Kudos Cards are one way that we’ve used to help sustain our staff morale. I believe that because we have this system of colleague-to-colleague appreciation, our teachers are happier, and as you know, the whole premise behind my book is that when teachers can teach happier, they do their best work, and when teachers do their best work, amazing things happen. Showing appreciation is just one of the strategies that teachers can implement to bring more happiness into their lives.
I know I get a boost of happiness not only in giving Kudos cards, but also when I happen to get one from an appreciative teacher. What research has confirmed as well, is that just hearing other people giving out their compliments to each other, we can get even more boosts of happiness. It’s a win-win-win situation.
What I also like is that teachers can post these cards in their classrooms near their desk, so they can be reminded on a daily basis that someone thinks they’re worthy of a little praise. With all the demands placed on teachers, a little praise can go a long way. I know I have my Kudos Cards up on my wall in my office.
Recently, I walked into the staff room, and I saw something that initially made me a little sad. There was a Kudos card in the recycling bin. I’ve included a photo.
I guess I could have been upset. I could have seen it as a sign that someone on my staff does not see the value of showing appreciation to colleagues.
Instead, I was inspired to use this event to bring some happiness to our staff.
I wrote the following poem and sent it the staff. Note: Dr. Lin is our District Superintendent.
A Sad Day in the Staff Room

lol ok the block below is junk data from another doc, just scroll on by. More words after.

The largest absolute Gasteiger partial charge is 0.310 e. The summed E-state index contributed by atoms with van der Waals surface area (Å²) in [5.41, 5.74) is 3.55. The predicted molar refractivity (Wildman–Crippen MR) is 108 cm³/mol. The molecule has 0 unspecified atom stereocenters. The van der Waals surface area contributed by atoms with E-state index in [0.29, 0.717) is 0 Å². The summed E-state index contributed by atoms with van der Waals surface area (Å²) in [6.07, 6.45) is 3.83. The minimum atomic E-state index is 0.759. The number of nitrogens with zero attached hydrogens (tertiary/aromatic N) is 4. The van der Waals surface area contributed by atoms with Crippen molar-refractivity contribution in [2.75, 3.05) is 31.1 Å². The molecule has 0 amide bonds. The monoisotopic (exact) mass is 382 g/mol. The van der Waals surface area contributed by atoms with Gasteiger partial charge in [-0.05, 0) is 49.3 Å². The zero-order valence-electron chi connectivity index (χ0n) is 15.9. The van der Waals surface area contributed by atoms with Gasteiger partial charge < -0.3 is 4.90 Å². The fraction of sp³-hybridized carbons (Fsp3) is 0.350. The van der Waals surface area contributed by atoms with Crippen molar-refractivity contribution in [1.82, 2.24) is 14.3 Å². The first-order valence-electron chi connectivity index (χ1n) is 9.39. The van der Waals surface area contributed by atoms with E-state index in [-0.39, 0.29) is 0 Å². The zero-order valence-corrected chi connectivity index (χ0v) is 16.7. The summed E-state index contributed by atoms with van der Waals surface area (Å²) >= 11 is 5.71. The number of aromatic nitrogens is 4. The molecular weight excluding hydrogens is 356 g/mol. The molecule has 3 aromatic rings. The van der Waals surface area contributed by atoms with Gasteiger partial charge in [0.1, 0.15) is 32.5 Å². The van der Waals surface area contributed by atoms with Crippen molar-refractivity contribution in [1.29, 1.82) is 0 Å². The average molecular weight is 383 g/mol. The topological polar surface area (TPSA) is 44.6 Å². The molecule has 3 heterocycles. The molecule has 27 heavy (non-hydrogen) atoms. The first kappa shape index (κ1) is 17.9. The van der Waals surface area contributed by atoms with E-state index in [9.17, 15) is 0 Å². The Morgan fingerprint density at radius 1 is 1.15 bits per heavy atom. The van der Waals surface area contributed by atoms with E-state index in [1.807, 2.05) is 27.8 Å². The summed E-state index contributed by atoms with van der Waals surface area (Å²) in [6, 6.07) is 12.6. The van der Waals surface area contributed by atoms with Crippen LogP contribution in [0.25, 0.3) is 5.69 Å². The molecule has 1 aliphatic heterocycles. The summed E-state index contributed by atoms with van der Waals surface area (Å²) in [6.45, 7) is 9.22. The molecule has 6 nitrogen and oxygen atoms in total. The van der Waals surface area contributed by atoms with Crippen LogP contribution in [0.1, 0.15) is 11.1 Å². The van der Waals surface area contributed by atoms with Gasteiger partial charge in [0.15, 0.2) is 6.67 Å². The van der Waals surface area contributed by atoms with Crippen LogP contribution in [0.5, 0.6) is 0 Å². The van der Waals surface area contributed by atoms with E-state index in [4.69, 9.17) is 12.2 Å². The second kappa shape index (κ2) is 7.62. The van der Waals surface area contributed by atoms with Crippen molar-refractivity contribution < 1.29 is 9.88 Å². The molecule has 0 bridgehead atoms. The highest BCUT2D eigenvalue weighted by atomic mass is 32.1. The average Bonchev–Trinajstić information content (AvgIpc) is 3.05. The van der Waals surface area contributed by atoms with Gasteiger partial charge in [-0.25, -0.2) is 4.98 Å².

Such a sad story.
Where do I begin?
The staff room was quiet
That day I walked in.
There caught my eye,
As I lowered my chin,
A Kudos card in the recycling bin.
First came confusion.
I felt my head spin.
Then came surprise,
Like a kick in the shin.
Finally my heart
Felt a sadness therein.
A Kudos card in the recycling bin.
Oh what a treasure
That card could have been.
It could have turned
Somebody’s frown to a grin.
The lines on the card
Not even filled in.
That Kudos card in the recycling bin.
I am not an expert,
But it must be a sin
Such as sad day
Let the mourning begin.
If you happen to see him, Don’t tell Dr. Lin
Of the Kudos card in the recycling bin.
So with my supply
Of rhyming words running thin
Don’t let this sad story
Be retold again.
Give props to a colleague.
Now that’s a win-win.
No more Kudos cards in the recycling bin.
I designed our school’s Kudos cards and included our school’s logo, but if you would like a version without our logo, I’ve uploaded a template of a Kudos card that you can use at your school to my TeachersPayTeachers.com page. You can download a PDF template here.
If you’re not already using a colleague-to-colleague appreciation system, I would encourage you to start, even if you’re the only one letting your teachers know that their efforts are being noticed and appreciated. It will not only make them happier, but it will bring you some happiness as well. Trust me. It’s an awesome feeling.
Learn more about how you can bring more happiness into your life and the lives of your colleagues in my book, Teach Happier – 21 stress-reducing, joy-inspiring, burnout-avoiding strategies to help teachers love their jobs and have more success in the classroom. Check it out here.
Until next time, here’s to your Success in the Classroom!
Until next time, here’s to our journey toward School Administration Mastery!